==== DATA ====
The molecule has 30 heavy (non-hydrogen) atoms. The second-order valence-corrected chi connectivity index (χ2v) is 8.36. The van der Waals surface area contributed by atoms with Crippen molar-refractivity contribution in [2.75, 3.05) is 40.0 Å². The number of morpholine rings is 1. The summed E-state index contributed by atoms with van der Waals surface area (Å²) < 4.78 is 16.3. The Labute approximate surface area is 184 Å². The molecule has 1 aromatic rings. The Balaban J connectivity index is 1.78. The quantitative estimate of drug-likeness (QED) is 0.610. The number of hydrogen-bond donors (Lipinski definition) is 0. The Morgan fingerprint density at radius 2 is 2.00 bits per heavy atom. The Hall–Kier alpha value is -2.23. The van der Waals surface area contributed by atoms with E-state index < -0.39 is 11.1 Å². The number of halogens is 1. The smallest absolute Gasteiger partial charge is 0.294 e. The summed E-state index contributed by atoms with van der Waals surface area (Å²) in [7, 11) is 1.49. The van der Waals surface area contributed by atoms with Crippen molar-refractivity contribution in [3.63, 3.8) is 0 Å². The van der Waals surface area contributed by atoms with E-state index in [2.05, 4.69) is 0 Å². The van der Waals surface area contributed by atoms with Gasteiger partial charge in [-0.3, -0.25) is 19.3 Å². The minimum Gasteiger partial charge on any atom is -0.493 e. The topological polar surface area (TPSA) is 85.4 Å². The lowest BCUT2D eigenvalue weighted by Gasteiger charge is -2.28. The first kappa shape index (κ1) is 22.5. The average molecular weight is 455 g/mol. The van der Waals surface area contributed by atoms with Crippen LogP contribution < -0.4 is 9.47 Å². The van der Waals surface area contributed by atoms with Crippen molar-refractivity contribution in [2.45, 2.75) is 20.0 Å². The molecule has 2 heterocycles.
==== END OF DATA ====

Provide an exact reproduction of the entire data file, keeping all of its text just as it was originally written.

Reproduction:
The molecule has 30 heavy (non-hydrogen) atoms. The second-order valence-corrected chi connectivity index (χ2v) is 8.36. The van der Waals surface area contributed by atoms with Crippen molar-refractivity contribution in [2.75, 3.05) is 40.0 Å². The number of morpholine rings is 1. The summed E-state index contributed by atoms with van der Waals surface area (Å²) < 4.78 is 16.3. The Labute approximate surface area is 184 Å². The molecule has 1 aromatic rings. The Balaban J connectivity index is 1.78. The quantitative estimate of drug-likeness (QED) is 0.610. The number of hydrogen-bond donors (Lipinski definition) is 0. The Morgan fingerprint density at radius 2 is 2.00 bits per heavy atom. The Hall–Kier alpha value is -2.23. The van der Waals surface area contributed by atoms with E-state index < -0.39 is 11.1 Å². The number of halogens is 1. The smallest absolute Gasteiger partial charge is 0.294 e. The summed E-state index contributed by atoms with van der Waals surface area (Å²) in [7, 11) is 1.49. The van der Waals surface area contributed by atoms with Crippen molar-refractivity contribution in [3.63, 3.8) is 0 Å². The van der Waals surface area contributed by atoms with E-state index in [2.05, 4.69) is 0 Å². The van der Waals surface area contributed by atoms with Gasteiger partial charge in [-0.3, -0.25) is 19.3 Å². The minimum Gasteiger partial charge on any atom is -0.493 e. The topological polar surface area (TPSA) is 85.4 Å². The lowest BCUT2D eigenvalue weighted by Gasteiger charge is -2.28. The first kappa shape index (κ1) is 22.5. The average molecular weight is 455 g/mol. The van der Waals surface area contributed by atoms with Crippen LogP contribution < -0.4 is 9.47 Å². The van der Waals surface area contributed by atoms with Crippen molar-refractivity contribution in [2.45, 2.75) is 20.0 Å². The molecule has 2 heterocycles.